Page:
In February the U.S. took several measures that seem to indicate a more aggressive approach towards the Venezuelan government. The most significant measure thus far has been the Department of the Treasury’s designation of Venezuela’s Executive Vice President, Tareck El Aissami, as a drug kingpin and the freezing of his assets in the U.S. According to a Department’s statement, this action was “the culmination of a multi-year investigation” into El Aissami. In late February, the Senate passed a resolution expressing “profound concern about the ongoing political, economic, social and humanitarian crisis in Venezuela.” The resolution called on the Venezuelan government to allow humanitarian aid into the country, restore the dialogue with the opposition, release political prisoners, and solve the political crisis through constitutional and democratic means. The Senate also urged President Donald Trump to hold Venezuelan officials “accountable for violations of United States law and abuses of internationally recognized human rights.”
The resolution followed a letter to the President signed by Senator Robert Menendez (D-N.J.), Representative Ileana Ros-Lehtinen (R-Fla) and 32 other lawmakers. In the letter, they asked the President to take a tougher stance towards Venezuelan government officials who have violated human rights and accused El Aissami of having ties to terrorist organizations. They cited reports by American Interest and the Wall Street Journal alleging that the Vice President “is suspected of having issued passports to members of Hamas and Hezbollah” when he headed the agency in charge of Venezuelan passports (ONIDEX). In separate speeches to Congress, Ros-Lehtinen and Senator Marco Rubio (R-Fla) again mentioned the existence of ties between the Venezuelan Vice President and terrorist groups in the Middle East. The repeating accusations against El Aissami seem to be part of an effort by a group of legislators to build support for U.S. intervention to change the government in Venezuela.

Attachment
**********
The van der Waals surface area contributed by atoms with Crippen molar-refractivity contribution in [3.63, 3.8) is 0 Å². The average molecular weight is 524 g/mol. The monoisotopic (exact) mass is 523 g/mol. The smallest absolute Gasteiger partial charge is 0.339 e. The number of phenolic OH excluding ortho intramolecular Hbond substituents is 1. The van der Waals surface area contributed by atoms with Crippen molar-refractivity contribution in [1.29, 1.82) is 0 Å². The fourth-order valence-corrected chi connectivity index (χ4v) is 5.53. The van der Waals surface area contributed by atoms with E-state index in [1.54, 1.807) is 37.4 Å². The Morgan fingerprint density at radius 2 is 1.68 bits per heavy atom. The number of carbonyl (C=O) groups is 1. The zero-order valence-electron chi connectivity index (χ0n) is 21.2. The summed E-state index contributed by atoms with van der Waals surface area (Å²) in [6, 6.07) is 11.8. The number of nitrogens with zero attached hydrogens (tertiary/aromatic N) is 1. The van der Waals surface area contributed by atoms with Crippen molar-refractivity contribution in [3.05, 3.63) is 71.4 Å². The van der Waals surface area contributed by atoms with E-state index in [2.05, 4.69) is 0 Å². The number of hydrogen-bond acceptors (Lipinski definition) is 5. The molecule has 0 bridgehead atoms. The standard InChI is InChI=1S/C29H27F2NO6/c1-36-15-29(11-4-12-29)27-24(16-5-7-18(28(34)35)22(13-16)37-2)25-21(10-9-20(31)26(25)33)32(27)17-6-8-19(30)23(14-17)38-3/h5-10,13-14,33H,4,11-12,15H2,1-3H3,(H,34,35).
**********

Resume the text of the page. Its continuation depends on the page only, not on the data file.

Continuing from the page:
The U.S. has already imposed targeted sanctions against individuals who have committed human rights violations in Venezuela, Venezuelan companies that have done business with Iran, and individuals who have provided support for Hezbollah. The difference in the case against El Aissami is that he is not a private citizen but the Executive Vice President and the first in line to succeed President Nicolás Maduro, raising concerns about possible ties between the Venezuelan government and terrorist groups. This concerns give the most vociferous critics of the Maduro government the opportunity to ask the new administration for direct U.S. involvement in Venezuelan.
As troubling as the accusations against El Aissami are, they appear to be exaggerated. A report by the non-partisan Congressional Research Service acknowledges that late Venezuelan President Hugo Chavéz (1999-2013) established economic agreements with Iran and that Hezbollah supporters were in Venezuela during his time in office. However, the report explains that since Chavéz’s death in 2013 and Iranian President Mahmoud Ahmadinejad’s departure from office the same year, relations between the two countries and between Iran and Latin America have dwindled. David Smilde, a senior fellow at the Washington Office on Latin America, and Shannon O’Neil, a Nelson and David Rockefeller senior fellow at the Council on Foreign Relations, also testified before the Senate Foreign Relations Committee that there is no substantive evidence for the claims that Islamic terrorist groups have been operating in Venezuela.
Additionally, Smilde and Geoff Ramsey explain that there is no compelling evidence that El Aissami was giving Venezuelan passports to terrorists. They recognize there are basis for the claim that El Aissami has ties to drug trafficking, Hezbollah and Hamas. However, Smilde and Ramsey argue that the claim “should be investigated and weighed with evidence.” Passport fraud, they point out, “is a long standing security issue and not in any way limited to Venezuela.” Furthermore, Venezuelans need a visa to enter the U.S. As a Venezuelan, I can attest that the process to obtain a visa is difficult and not always successful. I have friends who were denied tourist visas. I also saw visa applicants at the embassy in Caracas whose petitions were denied. All of these before the increase in travel restrictions to the U.S. following the 9/11 attacks. A Venezuelan passport—especially a false one—is not the best document to enter the U.S. The accusations against El Aissami are worrisome and deserve to be examined further. But, the insistent reiteration that he has provided false Venezuelan passports to terrorist to try to compel the U.S. government to take more aggressive measures against Venezuela is unsettling, particularly as they have increased since a new administration was inaugurated in Washington.